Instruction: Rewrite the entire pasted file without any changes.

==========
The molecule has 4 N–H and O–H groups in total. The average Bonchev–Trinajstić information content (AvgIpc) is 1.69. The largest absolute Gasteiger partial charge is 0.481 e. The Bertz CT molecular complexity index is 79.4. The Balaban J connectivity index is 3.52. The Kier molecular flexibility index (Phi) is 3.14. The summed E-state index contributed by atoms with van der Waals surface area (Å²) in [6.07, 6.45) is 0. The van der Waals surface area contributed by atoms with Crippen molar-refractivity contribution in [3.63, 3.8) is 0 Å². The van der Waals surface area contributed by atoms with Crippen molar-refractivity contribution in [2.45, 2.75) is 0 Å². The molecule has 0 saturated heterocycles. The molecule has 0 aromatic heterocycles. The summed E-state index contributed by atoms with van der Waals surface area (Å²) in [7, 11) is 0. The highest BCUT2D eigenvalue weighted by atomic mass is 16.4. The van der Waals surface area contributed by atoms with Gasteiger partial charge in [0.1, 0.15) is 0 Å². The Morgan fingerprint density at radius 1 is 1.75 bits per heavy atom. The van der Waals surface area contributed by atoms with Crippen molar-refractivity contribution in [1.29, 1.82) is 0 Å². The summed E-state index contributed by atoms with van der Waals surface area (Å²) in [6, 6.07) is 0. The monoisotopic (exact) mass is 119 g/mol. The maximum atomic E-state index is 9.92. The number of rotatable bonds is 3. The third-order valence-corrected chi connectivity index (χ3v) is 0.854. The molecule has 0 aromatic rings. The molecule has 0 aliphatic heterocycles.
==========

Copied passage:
The molecule has 4 N–H and O–H groups in total. The average Bonchev–Trinajstić information content (AvgIpc) is 1.69. The largest absolute Gasteiger partial charge is 0.481 e. The Bertz CT molecular complexity index is 79.4. The Balaban J connectivity index is 3.52. The Kier molecular flexibility index (Phi) is 3.14. The summed E-state index contributed by atoms with van der Waals surface area (Å²) in [6.07, 6.45) is 0. The van der Waals surface area contributed by atoms with Crippen molar-refractivity contribution in [3.63, 3.8) is 0 Å². The van der Waals surface area contributed by atoms with Crippen molar-refractivity contribution in [2.45, 2.75) is 0 Å². The molecule has 0 saturated heterocycles. The molecule has 0 aromatic heterocycles. The summed E-state index contributed by atoms with van der Waals surface area (Å²) in [7, 11) is 0. The highest BCUT2D eigenvalue weighted by atomic mass is 16.4. The van der Waals surface area contributed by atoms with Gasteiger partial charge in [0.1, 0.15) is 0 Å². The Morgan fingerprint density at radius 1 is 1.75 bits per heavy atom. The van der Waals surface area contributed by atoms with Crippen molar-refractivity contribution in [1.29, 1.82) is 0 Å². The summed E-state index contributed by atoms with van der Waals surface area (Å²) in [6, 6.07) is 0. The monoisotopic (exact) mass is 119 g/mol. The maximum atomic E-state index is 9.92. The number of rotatable bonds is 3. The third-order valence-corrected chi connectivity index (χ3v) is 0.854. The molecule has 0 aromatic rings. The molecule has 0 aliphatic heterocycles.